After falling prey to the knockout drink, the house girls and the bartender would drag the victim into one of the Lone Star's back rooms, which Mickey Finn referred to as the "operating room." There, he was stripped naked, and anything of any value was removed from his person, including his clothes if they were of sufficient quality. Later, his body would be dumped into the alleyway behind the saloon. When he awoke the next day, the victim usually had little memory of what had happened and how he ended up in a dirty levee alley.

Not all of Finn's victims suffered only robbery. Gold Tooth Mary testified:
I saw Finn take a gold watch and thirty-five dollars from Billy Miller, a trainman. Finn gave him dope and he lay in a stupor in the saloon for twelve hours. When he recovered he demanded his money, but Finn had gone...Miller was afterward found along the railroad tracks with his head cut off.

Like all saloon-keepers in the First Ward, Mickey Finn paid his protection money to the Aldermen/Vice lords Michael Kenna and John Coughlin, and he was convinced he would never be caught. But in 1903, the jig was up. Persistent reports of dopings at the Lone Star led the police to investigate the saloon more closely, and Gold Tooth Mary and some of the other house girls began to fear that one day, Finn would take their hard-earned savings. She told the city graft committee,

I was afraid I would be murdered for the two hundred dollars I had saved up, and I did not want to be a witness to any more of the horrible things I saw done there. I was afraid I would be arrested some time when some victims who had been fed on knockout drops would die. When I saw his wife put the drugged liquor to the lips of men I could not stand it, as bad as I am. Oh, it was just awful to see the way men were drugged and stripped of their clothing by Finn or his wife. Finn had an idea that most men wore belts about their waists to hide their money. He had robbed a man once who hid his money that way, and he never delegated searching the 'dead ones' to the skin.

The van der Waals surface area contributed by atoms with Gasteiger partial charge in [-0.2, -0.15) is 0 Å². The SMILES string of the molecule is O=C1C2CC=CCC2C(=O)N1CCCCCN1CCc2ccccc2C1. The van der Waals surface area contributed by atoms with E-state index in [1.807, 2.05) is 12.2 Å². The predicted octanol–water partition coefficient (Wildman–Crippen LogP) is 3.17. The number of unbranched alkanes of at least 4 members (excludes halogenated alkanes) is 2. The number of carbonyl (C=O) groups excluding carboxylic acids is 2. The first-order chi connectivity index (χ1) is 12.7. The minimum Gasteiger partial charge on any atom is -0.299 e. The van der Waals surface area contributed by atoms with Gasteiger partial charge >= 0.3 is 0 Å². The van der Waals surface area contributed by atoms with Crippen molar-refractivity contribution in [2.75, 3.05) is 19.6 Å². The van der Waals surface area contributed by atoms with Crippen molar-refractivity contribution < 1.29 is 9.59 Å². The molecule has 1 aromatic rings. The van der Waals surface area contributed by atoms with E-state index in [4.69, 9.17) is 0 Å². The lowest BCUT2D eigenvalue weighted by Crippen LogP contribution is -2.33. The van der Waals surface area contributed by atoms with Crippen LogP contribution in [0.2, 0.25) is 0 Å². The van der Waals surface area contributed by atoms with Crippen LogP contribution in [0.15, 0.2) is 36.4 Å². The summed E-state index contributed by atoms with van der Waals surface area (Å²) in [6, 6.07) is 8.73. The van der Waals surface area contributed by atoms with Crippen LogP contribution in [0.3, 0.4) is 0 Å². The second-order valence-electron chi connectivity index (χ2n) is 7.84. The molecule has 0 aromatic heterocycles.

Finn claimed that Mary was framing him, saying "I'd lose money in feeding 'dope' along with the big 'tubs' and the clams I dish out to the 'guys' that blow in here. I wouldn't get enough money out of their clothes in a year to pay for the 'dope'."

But on December 16, 1903, Mayor Carter Harrison ordered the closure of the Lone Star Saloon, and Mickey Finn wisely left town shortly thereafter. But not before he sold the formula for his famous drink to a number of other Southside saloons, who marketed it as a "Mickey Finn," or even just a "Mickey". The name eventually came into use as a generic term for any knockout drink, and to "slip a mickey" into someone's drink now means to secretly drug an unsuspecting victim.

Mickey Finn's saloon is long gone, replaced by a modern condominium building and a pet store fills the space where the Lone Star once beckoned to unsuspecting victims.

by Chicago Crime Scene Project.

Auto Wash Bowl, Chicago, Illinois.

The Auto Wash Bowl concept originated in St. Paul, Minn. It was patented in 1921 by inventor C.P. Bohland, who opened two locations in St. Paul. He devised the bowl as an easy way to clean mud off of the undercarriage of cars. Back in this early age of motoring, roads were often unpaved and muddy, and that mud would get caked on the undercarriage of the car and the wheels — but a spin in the nifty Auto Wash Bowl took care of that.